Letting McGlone go was a mistake
I was glad to see Sean Horne take over as superintendent of the Russell schools. He grew up next door to me.
But I ask the superintendent if the dismissal of Russell football coach Ivan McGlone was the right thing to do.
I know from experience that some people from Russell have a lot more influence than others. Back around 2000 and 2002, there was a handful of us who were putting in countless hours at the football stadium, painting the big ”R” on the field, putting up the fire-breathing Devil, painting handrails all around the stadium, hanging signs and banners. Where were all those influential people then?
One year we raised money to purchase a PA system to play music while the boys were warming up. I was shown a letter from a woman asking us to stop playing that music because she came to the games early to socialize and she could not do that because of the noise.
A little bit at a time, that lady won out. Of all the people who say it was time for a change, I bet some of them are also just at the game to socialize. Some will go home and not even know what the score was.
Maybe we don’t need a new coach; we need a new support system. Most fans have never seen the small sign on the gym that reads, “These eyes are not to be referred to as the devil’s eyes, but the eyes of determination as seen in the eyes of the class of 2003.”
A lot of that determination came for Coach Ivan McGlone and his staff.
After Coach McGlone’s service to our sons and some of their fathers for 30-plus yeas, he should have been able to stay even if he was on life support.
Louis Gabbard, Flatwoods
Cruel owners let their pets freeze
I am very concerned about the area’s heartless and cruel pet owners.
I have seen so many in the last week with frozen water bowls and a few dogs were frozen to the ground.
If they don't want to care for their pets, let someone who will. I am so saddened by a dead dog found frozen to the ground near my home.
People, please take your dogs to a warm location until the weather breaks. How many of you would like to sleep on the icy cold ground in sub zero temps with no water, food or shelter ?
Peggy Ball, Ashland
Give honor to first American
We have days set aside each ar to honor or bring attention to almost everything you can think of.
The Indians were here many hundred of years before 1492. They would have had to come from the area of where the Garden of Eden existed, through what is now Russia and into what is now Alaska and then through our country and on down into South America.
They taught the settlers many things about hunting, fishing and how to survive in a strange land.
A lot of our Western movies of the past have tried to portray them as savages. Remember their land was being taken over by outsiders.
One of our great blots on our history is the Trail of Tears carried out by our federal government where thousands died on the way to the Oklahoma territory.
In the 1950s, I traveled through some of the Indian reservations and saw their living conditions.
There were great protectors of land. When the settlers came they found some of the largest trees in the world, millions of animals, including deer, turkeys, squirrels, buffalos, rabbits and many other kinds of animals. They found streams of pure water, pure air and a clean environment with no forest fires scattered everywhere.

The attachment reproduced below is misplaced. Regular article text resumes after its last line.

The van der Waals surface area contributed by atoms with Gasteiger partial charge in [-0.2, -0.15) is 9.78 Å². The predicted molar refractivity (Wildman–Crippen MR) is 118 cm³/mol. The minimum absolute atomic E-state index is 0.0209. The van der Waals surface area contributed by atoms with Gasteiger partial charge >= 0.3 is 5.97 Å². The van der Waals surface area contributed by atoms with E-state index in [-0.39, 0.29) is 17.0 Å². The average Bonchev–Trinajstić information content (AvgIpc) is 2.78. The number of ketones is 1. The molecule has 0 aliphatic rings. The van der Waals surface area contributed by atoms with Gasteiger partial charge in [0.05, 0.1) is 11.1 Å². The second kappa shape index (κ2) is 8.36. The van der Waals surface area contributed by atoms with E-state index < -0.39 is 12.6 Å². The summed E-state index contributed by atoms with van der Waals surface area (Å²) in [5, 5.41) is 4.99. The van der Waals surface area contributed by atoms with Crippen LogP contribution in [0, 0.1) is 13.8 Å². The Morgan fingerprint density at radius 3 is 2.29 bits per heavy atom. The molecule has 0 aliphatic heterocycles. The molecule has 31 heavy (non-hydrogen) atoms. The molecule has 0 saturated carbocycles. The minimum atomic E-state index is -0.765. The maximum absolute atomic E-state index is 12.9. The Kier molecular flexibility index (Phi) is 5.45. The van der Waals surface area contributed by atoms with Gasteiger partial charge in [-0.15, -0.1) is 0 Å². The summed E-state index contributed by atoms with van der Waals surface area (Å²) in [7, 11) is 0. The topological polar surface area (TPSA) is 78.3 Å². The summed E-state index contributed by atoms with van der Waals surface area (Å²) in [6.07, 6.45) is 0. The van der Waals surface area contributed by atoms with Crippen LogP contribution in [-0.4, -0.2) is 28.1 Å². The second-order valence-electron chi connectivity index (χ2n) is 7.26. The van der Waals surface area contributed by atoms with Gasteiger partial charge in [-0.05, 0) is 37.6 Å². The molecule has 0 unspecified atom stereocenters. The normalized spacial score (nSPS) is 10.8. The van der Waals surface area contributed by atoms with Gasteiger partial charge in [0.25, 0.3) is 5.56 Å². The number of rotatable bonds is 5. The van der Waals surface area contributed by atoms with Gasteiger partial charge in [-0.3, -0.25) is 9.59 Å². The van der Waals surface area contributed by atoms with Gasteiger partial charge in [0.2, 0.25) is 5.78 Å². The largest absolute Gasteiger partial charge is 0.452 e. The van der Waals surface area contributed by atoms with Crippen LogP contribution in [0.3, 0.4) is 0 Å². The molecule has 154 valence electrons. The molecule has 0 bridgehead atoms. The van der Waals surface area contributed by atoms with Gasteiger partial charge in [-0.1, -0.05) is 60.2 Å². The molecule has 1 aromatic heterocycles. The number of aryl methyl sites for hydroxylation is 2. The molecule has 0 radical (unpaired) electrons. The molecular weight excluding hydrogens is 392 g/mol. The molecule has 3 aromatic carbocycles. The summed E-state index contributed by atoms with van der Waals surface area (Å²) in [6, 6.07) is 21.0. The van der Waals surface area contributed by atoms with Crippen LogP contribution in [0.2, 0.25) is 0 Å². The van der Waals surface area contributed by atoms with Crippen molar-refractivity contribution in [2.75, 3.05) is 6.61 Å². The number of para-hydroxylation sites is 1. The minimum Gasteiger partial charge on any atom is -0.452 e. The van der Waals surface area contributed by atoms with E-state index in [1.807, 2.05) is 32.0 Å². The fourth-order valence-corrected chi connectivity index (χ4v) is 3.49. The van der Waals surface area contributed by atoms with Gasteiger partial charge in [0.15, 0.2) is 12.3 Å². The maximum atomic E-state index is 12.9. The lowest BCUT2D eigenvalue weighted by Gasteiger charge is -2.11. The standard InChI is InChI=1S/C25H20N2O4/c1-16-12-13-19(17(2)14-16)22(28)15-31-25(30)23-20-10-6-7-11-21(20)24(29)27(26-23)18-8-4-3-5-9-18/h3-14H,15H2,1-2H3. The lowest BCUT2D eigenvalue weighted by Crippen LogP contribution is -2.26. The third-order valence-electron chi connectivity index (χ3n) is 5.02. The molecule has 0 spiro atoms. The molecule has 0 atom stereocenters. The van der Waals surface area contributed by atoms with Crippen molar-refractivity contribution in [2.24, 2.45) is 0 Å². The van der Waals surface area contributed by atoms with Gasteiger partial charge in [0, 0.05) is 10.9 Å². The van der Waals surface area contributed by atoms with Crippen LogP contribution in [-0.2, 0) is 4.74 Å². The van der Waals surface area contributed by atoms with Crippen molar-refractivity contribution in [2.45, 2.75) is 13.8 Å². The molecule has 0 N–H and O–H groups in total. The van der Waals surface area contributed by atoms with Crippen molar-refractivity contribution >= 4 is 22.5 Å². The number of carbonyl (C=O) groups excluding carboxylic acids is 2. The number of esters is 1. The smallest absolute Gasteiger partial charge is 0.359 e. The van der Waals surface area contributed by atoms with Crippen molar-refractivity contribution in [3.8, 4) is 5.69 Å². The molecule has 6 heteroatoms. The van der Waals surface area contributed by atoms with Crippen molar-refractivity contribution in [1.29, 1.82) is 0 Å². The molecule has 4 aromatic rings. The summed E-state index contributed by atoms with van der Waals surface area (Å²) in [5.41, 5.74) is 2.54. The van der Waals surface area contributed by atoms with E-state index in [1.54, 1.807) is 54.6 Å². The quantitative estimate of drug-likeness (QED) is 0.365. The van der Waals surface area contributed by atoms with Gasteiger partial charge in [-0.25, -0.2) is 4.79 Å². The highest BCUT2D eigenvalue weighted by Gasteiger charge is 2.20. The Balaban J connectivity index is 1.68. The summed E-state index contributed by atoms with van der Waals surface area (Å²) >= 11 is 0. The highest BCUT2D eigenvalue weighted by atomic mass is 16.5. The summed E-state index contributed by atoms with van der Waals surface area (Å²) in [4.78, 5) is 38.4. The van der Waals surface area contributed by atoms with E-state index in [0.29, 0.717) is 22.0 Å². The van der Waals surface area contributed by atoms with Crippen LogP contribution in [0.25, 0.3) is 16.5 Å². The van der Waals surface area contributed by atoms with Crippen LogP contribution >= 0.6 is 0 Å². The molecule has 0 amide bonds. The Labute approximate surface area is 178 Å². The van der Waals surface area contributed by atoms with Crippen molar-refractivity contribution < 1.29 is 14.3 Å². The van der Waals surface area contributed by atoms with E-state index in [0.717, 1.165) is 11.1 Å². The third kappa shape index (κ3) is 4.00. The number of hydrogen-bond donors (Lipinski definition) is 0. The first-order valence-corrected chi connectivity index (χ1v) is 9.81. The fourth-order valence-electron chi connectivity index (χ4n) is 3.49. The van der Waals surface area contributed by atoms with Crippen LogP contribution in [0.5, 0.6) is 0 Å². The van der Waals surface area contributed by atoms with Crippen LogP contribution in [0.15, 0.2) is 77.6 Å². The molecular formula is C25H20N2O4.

We know they would have suffered many hardships of sickness, cold, without modern transportation and many other things we enjoy today.
Can’t we find a place in the calendar for them? They were like a very conservative parent in giving us or letting us take a country which was like a gold mine.
Lloyd Dean, Morehead
Kershaw’s deal called unrealistic
After reading an article in your paper the other day about Dodgers’ pitcher Clayton Kershaw being signed to a seven-year baseball contract, reportedly worth a total of $215 million, I had to sit down for a moment and ponder this item of news. First, I’m not here to belittle Mr. Kershaw or his right to receive such a free-market value for his services.
What I wish to discuss for a moment is how skewed I believe that the thinking and reasoning of Major League Sports’ management has become when it puts such an enormously high value on winning games. I stress “games.” Baseball, football, basketball, soccer, hockey — they’re just games played by humans for entertainment to a collective body of fans in reality. None of it is truly a life-and-death scenario. Yet, the game(s) have taken on an unrealistic monetary value that only a hand full of individuals benefit financially from.
Mr. Kershaw will average (based on previous statistics for him) $8,676.35 per pitch that he will throw in an average year. Mr. Kershaw will earn an average of $930,735.93 for each game he starts. He will get paid $13,030,303.02 for winning an average of 14 games. And he will receive $8,376,623.37 for losing an average of 9 games. He has won 62 percent of his major league games that he has played in. He has never won a World Series.
Seriously, is there anyone else who finds major league sports losing its perspective on life? How much does the average sanitation worker make in a year for keeping your garbage picked up? Do we really care about perspective? Probably not.
David A. Lynch, Ashland
A question on Obamacare
What will happen to newly insured people in Kentucky if Obamacare is repealed?
Lise Molberg, Ashland
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